Mouthrinses are used for a variety of purposes in dental and oral care including helping to prevent tooth decay and gum disease as well as finding application in the management of bad breath (halitosis) and dry mouth (xerostomia).
The current evidence suggests that while mouthrinses can be beneficial in the management of these conditions, they are not nearly as important as the effective removal of plaque by brushing and the control of dietary sugars in the cases of tooth decay and gum disease respectively. Where halitosis is concerned there are no scientific data that support (or contraindicate) the use of mouthrinses. Once again, it is good oral hygiene that is critical as the primary preventive measure.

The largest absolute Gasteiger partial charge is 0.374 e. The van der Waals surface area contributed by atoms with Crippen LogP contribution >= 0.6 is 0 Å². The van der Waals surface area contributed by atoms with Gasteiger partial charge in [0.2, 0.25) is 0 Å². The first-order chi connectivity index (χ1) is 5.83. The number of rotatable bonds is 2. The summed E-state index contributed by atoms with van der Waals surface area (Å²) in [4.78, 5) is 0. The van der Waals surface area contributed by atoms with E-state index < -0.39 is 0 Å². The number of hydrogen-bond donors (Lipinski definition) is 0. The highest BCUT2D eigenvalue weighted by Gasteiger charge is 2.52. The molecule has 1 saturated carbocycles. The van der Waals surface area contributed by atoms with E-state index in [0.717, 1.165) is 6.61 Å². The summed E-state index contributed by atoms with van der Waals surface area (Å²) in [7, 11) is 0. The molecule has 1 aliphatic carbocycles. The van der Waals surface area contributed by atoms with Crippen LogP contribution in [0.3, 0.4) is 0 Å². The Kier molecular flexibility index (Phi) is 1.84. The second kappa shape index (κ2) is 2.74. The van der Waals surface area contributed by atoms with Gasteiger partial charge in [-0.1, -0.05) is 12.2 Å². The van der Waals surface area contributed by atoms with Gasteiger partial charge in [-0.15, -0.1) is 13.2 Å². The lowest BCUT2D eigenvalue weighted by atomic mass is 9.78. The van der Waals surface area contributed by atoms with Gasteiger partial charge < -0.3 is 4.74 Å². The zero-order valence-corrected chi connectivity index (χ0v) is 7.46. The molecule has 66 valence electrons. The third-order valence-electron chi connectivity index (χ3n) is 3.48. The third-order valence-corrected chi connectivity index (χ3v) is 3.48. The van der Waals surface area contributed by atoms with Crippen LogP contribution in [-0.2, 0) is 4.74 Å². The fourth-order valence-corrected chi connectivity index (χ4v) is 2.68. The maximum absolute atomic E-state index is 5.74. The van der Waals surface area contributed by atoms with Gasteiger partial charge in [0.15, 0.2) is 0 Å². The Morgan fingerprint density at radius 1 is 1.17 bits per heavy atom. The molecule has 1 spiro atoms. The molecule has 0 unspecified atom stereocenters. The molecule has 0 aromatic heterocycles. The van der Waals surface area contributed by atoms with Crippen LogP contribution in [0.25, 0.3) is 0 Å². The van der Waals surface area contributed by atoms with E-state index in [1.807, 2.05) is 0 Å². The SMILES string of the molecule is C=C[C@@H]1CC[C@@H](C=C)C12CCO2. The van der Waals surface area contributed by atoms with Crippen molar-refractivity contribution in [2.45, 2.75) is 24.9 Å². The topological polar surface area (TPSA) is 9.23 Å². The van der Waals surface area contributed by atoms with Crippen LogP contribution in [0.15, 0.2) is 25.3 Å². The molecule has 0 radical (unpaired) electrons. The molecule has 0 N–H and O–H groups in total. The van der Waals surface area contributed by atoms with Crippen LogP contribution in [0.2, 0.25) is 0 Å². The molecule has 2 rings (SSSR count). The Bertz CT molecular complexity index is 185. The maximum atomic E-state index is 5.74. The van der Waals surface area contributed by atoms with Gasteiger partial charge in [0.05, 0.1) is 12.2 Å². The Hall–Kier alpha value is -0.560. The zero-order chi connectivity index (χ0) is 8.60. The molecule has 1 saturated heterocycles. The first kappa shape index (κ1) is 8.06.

Are there any downsides to using mouthrinses? Well, these can include staining of the teeth or taste disturbance but more seriously a link between alcohol-containing mouthrinses and oral cancer has been recently posited. The outcome of the research that has been done is that no clear-cut, causative associations appear to exist but that it may be prudent nonetheless to avoid alcohol-containing mouthrinses to reduce what is likely to be a very low risk overall.